Culture: High & Low With Carolina A. Miranda
ENTERTAINMENT ARTS & CULTURE CAROLINA A. MIRANDA

UCLA shows its art cred with fundraiser featuring Catherine Opie, Barbara Kruger, Ed Ruscha and many more

Last summer, retired Los Angeles gallerist Margo Leavin made headlines when she announced a generous $20-million gift to UCLA to help cover the cost of remodeling the university’s decrepit graduate art studios. Now UCLA faculty and alumni are banding together to help raise the balance for what is needed for construction. (The total cost for the redesign, conceived by Los Angeles architects Johnston Marklee, is estimated at $31 million.)

On June 3, the university will host a luncheon and benefit sale that will feature works by UCLA faculty and alumnae. And given UCLA’s rank as the No. 2 graduate fine art program in the country, it’s a compelling list, which includes Woman’s Building pioneer Judy Chicago, conceptual artist Barbara Kruger, painters Lari Pittman and Toba Khedoori (the latter of whom recently had a one-woman show at LACMA), installationist Rodney McMillian, photographer James Welling and groundbreaking photo collagist Robert Heinecken (who established the photography program at UCLA in the 1960s and was the subject of a retrospective at the Hammer Museum in 2014). Also providing works are notable artists who have made appearances at UCLA as adjunct professors or guest lecturers, such as Ed Ruscha.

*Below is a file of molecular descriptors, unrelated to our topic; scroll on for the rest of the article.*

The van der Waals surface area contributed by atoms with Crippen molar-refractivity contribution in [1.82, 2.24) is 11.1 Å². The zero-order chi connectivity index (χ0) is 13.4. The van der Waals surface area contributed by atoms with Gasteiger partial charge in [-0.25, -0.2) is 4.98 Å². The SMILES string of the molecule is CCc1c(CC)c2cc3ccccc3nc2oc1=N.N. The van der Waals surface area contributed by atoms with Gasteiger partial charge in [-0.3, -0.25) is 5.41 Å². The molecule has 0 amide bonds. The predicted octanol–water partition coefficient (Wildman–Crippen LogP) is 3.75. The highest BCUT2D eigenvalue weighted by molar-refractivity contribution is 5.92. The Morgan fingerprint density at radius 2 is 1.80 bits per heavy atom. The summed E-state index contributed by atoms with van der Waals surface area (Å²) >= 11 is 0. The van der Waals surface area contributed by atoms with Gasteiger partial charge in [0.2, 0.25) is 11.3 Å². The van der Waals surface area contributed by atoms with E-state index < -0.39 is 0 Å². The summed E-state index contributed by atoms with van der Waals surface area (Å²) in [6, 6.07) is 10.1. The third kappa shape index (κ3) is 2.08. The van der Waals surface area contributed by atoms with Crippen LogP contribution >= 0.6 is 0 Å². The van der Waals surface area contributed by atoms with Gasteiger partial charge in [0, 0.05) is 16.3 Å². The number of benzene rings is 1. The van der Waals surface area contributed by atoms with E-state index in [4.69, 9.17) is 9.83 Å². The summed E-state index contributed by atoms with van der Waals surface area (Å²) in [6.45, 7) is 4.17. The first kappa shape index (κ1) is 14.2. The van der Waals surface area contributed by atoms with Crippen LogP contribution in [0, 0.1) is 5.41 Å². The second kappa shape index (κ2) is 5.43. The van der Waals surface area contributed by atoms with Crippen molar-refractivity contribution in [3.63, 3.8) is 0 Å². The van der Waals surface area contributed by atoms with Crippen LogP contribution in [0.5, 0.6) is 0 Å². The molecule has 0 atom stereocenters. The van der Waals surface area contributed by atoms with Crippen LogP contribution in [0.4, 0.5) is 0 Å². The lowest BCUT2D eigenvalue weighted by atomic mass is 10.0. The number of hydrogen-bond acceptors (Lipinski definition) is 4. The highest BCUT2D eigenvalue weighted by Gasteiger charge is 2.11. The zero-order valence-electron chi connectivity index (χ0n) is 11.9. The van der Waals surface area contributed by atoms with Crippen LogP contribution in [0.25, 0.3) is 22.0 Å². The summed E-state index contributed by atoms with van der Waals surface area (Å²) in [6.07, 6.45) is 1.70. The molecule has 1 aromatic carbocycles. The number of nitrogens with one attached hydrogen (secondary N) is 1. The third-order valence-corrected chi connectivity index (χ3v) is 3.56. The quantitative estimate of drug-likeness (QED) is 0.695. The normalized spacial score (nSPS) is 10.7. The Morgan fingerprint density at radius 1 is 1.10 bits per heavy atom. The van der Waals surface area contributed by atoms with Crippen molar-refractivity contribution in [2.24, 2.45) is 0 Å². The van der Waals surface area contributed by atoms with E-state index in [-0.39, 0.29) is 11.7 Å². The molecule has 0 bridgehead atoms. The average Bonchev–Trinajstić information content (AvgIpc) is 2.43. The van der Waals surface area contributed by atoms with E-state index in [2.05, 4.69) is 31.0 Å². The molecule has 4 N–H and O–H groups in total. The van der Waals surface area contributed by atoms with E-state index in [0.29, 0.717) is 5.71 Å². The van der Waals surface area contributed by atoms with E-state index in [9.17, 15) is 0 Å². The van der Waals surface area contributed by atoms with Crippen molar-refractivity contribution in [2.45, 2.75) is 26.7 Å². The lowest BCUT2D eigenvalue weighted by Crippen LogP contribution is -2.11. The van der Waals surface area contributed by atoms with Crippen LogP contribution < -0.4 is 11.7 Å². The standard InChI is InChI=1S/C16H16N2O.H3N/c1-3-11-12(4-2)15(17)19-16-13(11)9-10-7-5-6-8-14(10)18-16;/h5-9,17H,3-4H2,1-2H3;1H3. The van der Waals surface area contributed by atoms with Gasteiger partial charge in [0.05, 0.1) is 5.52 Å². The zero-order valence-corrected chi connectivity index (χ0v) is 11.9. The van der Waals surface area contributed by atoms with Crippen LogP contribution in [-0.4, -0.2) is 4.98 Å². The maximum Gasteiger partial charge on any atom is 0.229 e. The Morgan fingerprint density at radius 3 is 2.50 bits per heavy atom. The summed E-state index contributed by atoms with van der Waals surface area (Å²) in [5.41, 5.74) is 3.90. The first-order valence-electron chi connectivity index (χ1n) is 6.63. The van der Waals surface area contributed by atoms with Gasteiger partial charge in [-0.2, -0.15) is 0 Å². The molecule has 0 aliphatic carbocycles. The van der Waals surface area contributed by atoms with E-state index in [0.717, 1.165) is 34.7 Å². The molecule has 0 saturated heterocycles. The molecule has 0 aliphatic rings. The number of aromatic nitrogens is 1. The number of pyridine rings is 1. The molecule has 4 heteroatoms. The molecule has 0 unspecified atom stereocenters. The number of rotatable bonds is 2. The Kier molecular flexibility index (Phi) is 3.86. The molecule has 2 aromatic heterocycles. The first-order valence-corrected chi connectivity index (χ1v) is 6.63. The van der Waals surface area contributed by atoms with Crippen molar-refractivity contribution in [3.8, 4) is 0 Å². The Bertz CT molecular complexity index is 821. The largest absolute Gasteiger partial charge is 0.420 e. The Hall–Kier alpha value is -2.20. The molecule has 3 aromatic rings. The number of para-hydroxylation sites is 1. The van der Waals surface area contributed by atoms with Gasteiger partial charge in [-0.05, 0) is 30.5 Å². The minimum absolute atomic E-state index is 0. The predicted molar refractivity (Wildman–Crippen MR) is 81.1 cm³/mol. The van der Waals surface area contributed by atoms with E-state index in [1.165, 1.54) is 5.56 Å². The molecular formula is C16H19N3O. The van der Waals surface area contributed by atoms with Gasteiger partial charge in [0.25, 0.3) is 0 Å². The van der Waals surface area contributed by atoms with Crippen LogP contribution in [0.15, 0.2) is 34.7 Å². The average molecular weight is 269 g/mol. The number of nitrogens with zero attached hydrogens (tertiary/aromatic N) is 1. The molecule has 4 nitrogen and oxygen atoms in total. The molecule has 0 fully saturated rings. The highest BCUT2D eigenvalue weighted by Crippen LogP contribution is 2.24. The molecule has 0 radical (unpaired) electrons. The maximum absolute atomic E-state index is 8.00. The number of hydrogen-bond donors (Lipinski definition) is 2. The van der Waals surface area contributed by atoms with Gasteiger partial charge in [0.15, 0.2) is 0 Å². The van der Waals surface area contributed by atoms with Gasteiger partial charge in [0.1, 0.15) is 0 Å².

Catherine Opie is donating "Untitled #13," from 2015, to the benefit sale.
Catherine Opie is donating "Untitled #13," from 2015, to the benefit sale. (Catherine Opie / Regen Projects and Lehmann Maupin)

“When you look at who has come through UCLA, it’s a pretty remarkable program,” says photographer and faculty member Catherine Opie, who is also donating work to the sale. “It’s pretty exciting.”

Opie, who last year had a two-part exhibition of her photographs at the Hammer Museum and Los Angeles’ Museum of Contemporary Art, has taught at UCLA for 16 years and says the new studios can’t arrive soon enough.

“The [current] building doesn’t have proper electricity, it has no air conditioning, it barely has heat,” she says. “It’s been fantastic to watch the creativity that has taken place there — we love the charm and the funkiness of it. But it’s pretty bad in October when you’re trying to do a graduate critique and it’s 95 degrees inside.”

The proposed redesign will give the dour warehouse complex an open-air courtyard, increase usable space by 40%, add an exhibition area and an artist-in-residence studio.

Says Opie: “This would be creating a memorable footprint for a really important program.

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carolina.miranda@latimes.com

@cmonstah

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